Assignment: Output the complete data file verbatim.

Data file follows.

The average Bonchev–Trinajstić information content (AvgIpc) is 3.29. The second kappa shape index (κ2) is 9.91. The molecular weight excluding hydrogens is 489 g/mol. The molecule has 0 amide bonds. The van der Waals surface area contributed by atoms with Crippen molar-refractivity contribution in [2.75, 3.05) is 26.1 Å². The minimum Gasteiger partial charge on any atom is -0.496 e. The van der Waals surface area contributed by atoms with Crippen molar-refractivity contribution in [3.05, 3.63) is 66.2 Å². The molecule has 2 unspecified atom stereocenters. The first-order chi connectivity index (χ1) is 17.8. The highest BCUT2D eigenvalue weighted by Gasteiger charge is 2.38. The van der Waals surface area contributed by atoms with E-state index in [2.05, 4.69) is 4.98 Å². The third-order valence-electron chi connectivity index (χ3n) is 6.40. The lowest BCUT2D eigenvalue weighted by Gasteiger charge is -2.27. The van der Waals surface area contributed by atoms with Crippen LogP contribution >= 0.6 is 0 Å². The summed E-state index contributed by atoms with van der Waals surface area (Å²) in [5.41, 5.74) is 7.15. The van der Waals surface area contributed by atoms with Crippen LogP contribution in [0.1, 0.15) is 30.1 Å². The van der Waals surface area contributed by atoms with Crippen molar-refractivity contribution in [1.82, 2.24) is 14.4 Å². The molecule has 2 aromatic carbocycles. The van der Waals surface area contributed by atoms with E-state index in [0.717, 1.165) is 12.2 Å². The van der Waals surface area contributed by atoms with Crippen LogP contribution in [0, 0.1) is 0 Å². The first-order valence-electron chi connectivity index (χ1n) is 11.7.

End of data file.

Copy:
The average Bonchev–Trinajstić information content (AvgIpc) is 3.29. The second kappa shape index (κ2) is 9.91. The molecular weight excluding hydrogens is 489 g/mol. The molecule has 0 amide bonds. The van der Waals surface area contributed by atoms with Crippen molar-refractivity contribution in [2.75, 3.05) is 26.1 Å². The minimum Gasteiger partial charge on any atom is -0.496 e. The van der Waals surface area contributed by atoms with Crippen molar-refractivity contribution in [3.05, 3.63) is 66.2 Å². The molecule has 2 unspecified atom stereocenters. The first-order chi connectivity index (χ1) is 17.8. The highest BCUT2D eigenvalue weighted by Gasteiger charge is 2.38. The van der Waals surface area contributed by atoms with E-state index in [2.05, 4.69) is 4.98 Å². The third-order valence-electron chi connectivity index (χ3n) is 6.40. The lowest BCUT2D eigenvalue weighted by Gasteiger charge is -2.27. The van der Waals surface area contributed by atoms with Crippen LogP contribution >= 0.6 is 0 Å². The summed E-state index contributed by atoms with van der Waals surface area (Å²) in [5.41, 5.74) is 7.15. The van der Waals surface area contributed by atoms with Crippen LogP contribution in [0.1, 0.15) is 30.1 Å². The van der Waals surface area contributed by atoms with Crippen molar-refractivity contribution in [1.82, 2.24) is 14.4 Å². The molecule has 2 aromatic carbocycles. The van der Waals surface area contributed by atoms with E-state index in [0.717, 1.165) is 12.2 Å². The van der Waals surface area contributed by atoms with Crippen LogP contribution in [0, 0.1) is 0 Å². The first-order valence-electron chi connectivity index (χ1n) is 11.7.